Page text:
Emily LakdawallaMar 04, 2014

A new map of Mars from some pretty old data

I have often mentioned that the best global color map of Mars that we have is, surprisingly enough, based on Viking Orbiter data from the 1970s. Well, that best global color map has recently been improved. Last month I discovered that the United States Geological Survey had released a new digital map product: the Colorized Viking Mars Digital Image Model (MDIM) version 2.1. It's better than the previous version in two ways: positions of individual features are more accurate, and the color has been corrected. Both corrections were made with the help of the Mars Orbiter Laser Altimeter's terrific topographic maps of Mars. So now the registration between the best topographic map and the best color map is perfect. Here's the map, at reduced resolution.

Color map of Mars: Viking Orbiter MDIM 2.1
Color map of Mars: Viking Orbiter MDIM 2.1 This is the most accurate color global mosaic of Mars to date, produced in 2014, from Viking data: the Viking Orbiter Colorized Mars Digital Image Model (MDIM) version 2.1. The click-to-enlarge version has a resolution of 2.5 km/pixel; the full-resolution map, available from the USGS, is 256 pixels per degree (232 m/pixel).Image: NASA / JPL / USGS

Thanks to Fred Calef for downloading the original 12-GB data set and producing this lower-resolution but still-awesome version for me. The USGS posted it in .cub format, which is the native format of their own geographic-reprojection software called ISIS.

It's gorgeous, although not perfect. For instance, there are clouds in Hellas basin (the white smudge south of the equator), and when you zoom way in to it, you do find some obvious seams. This is a product processed in a mathematically rigorous way, for scientific purposes, of a planet whose appearance changes over time, so seams are impossible to avoid. But it's still lovely when used for the right purposes.

So, what is this new map product good for? One thing is serving as a base for global maps. So I've updated my map of Mars landing sites with this new base map:

Map of all Mars landing sites as of November 2018
Map of all Mars landing sites as of November 2018 EDITOR'S NOTE: This infographic is current as of November 2018. An updated version is available here. This map represents the best known positions for all Mars landers, successful, failed, and planned. Gridlines are spaced 10 degrees apart, with 0 longitude at the center. White text denotes successful missions; gray text, failed missions; blue text, future missions.Image: NASA / JPL-Caltech / USGS (image); Emily Lakdawalla (map)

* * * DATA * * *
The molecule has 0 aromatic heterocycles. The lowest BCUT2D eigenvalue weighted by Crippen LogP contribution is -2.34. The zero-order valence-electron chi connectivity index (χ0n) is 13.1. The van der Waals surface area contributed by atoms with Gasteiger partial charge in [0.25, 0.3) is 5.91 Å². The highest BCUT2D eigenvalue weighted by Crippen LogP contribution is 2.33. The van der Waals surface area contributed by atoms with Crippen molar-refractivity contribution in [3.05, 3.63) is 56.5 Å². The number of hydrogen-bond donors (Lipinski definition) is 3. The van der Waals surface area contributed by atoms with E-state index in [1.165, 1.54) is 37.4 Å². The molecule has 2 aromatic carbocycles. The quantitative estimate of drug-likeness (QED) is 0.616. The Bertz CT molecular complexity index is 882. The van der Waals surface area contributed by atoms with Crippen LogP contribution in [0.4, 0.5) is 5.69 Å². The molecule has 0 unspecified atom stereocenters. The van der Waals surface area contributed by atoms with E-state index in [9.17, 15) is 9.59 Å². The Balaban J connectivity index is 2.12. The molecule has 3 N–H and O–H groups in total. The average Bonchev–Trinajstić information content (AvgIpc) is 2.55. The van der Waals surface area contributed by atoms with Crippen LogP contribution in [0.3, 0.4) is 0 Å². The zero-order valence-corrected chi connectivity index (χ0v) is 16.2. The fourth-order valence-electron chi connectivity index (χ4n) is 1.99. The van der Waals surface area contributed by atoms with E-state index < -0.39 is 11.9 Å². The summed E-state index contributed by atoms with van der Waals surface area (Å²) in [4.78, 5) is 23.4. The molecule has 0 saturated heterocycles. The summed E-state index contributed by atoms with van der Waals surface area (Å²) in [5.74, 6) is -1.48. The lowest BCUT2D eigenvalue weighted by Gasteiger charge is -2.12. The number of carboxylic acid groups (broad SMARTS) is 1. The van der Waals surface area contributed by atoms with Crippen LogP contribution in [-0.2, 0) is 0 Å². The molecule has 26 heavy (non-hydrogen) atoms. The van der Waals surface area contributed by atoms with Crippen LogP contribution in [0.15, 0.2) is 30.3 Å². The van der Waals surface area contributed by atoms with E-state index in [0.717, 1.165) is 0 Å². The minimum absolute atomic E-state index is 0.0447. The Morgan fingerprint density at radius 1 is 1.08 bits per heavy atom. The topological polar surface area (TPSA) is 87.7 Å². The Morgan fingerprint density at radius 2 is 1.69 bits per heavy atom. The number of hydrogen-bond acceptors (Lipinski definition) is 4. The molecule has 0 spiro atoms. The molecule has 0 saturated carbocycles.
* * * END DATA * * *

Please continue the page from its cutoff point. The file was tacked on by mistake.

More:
It's also super for producing simulated views of Mars from many perspectives, especially when used in combination with the global topographic data set. This is not work I can do myself, so I asked Doug Ellison at JPL if he'd seen the new map yet, and if he wanted to try playing with creating oblique global views like the "Daybreak at Gale crater" one that I have seen at the beginning of a gazillion slide presentations. To my delight, he thought that was a good idea, and made some really awesome new perspective views of different spots on Mars, so hopefully we will now see more variety in the opening slides of Mars sceince presentations!

My personal favorite is this view on Gusev Crater -- erstwhile home to Spirit's mission -- and the neighboring Apollinaris Mons:

Perspective view of Mars: Apollinaris Mons, Gusev Crater, and Ma'adim Vallis
Perspective view of Mars: Apollinaris Mons, Gusev Crater, and Ma'adim Vallis The straight, steep-sided channel of Ma'adim Vallis enters the flat-floored Gusev crater from the south in this perspective view of Mars generated from Mars Global Surveyor topographic data and Viking orbiter color data. To the north (left) of Gusev is a volcano, Apollinaris Mons. The Mars Exploration Rover Spirit performed its mission within Gusev crater from January 2004 to March 2010.Image: NASA / JPL-Caltech / USGS / MOLA Science Team

Here's a nice view onto some of Mars' outflow channels, which also happens to include the landing sites of Viking 1 and Pathfinder:

Perspective view of Mars: Outflow channels, Viking 1 and Pathfinder landing sites
Perspective view of Mars: Outflow channels, Viking 1 and Pathfinder landing sites A perspective view on Mars employing Viking color data looks over Chryse Planitia, a smooth region of the planet into which many of Mars' outflow channels emptied. Two landers touched down in this part of the globe: Viking 1 (which landed near the mouth of Kasei Valles, near the terminator at left), and Pathfinder (which landed near the mouths of Tiu and Ares Valles, which flowed around the streamlined islands on the right).Image: NASA / JPL-Caltech / USGS / MOLA Science Team

But we keep coming back to Gale; its central mound makes it so easy to spot from space, and let's face it, there are going to be lots of slide presentations about Gale in the years to come, so let's make them some more variety in title slides:

Perspective view of Mars: Gale on the terminator
Perspective view of Mars: Gale on the terminator In this simulated view of Mars, Gale crater, with its characteristic central mound, is just rotating into sunlight. The Curiosity rover is pursuing its science mission on the north side of that mountain.Image: NASA / JPL-Caltech / USGS / MOLA Science Team

It's wonderful that, 40 years later, the data returned from the Viking mission is still valuable to scientists. Doug thought the same thing: "The data from older instruments doesn't become redundant, it becomes the backbone upon which each new instrument is targeted and its data correlated to." The same will be true for other missions that established the first complete surveys of neighboring worlds: like MESSENGER at Mercury, or Magellan at Venus.

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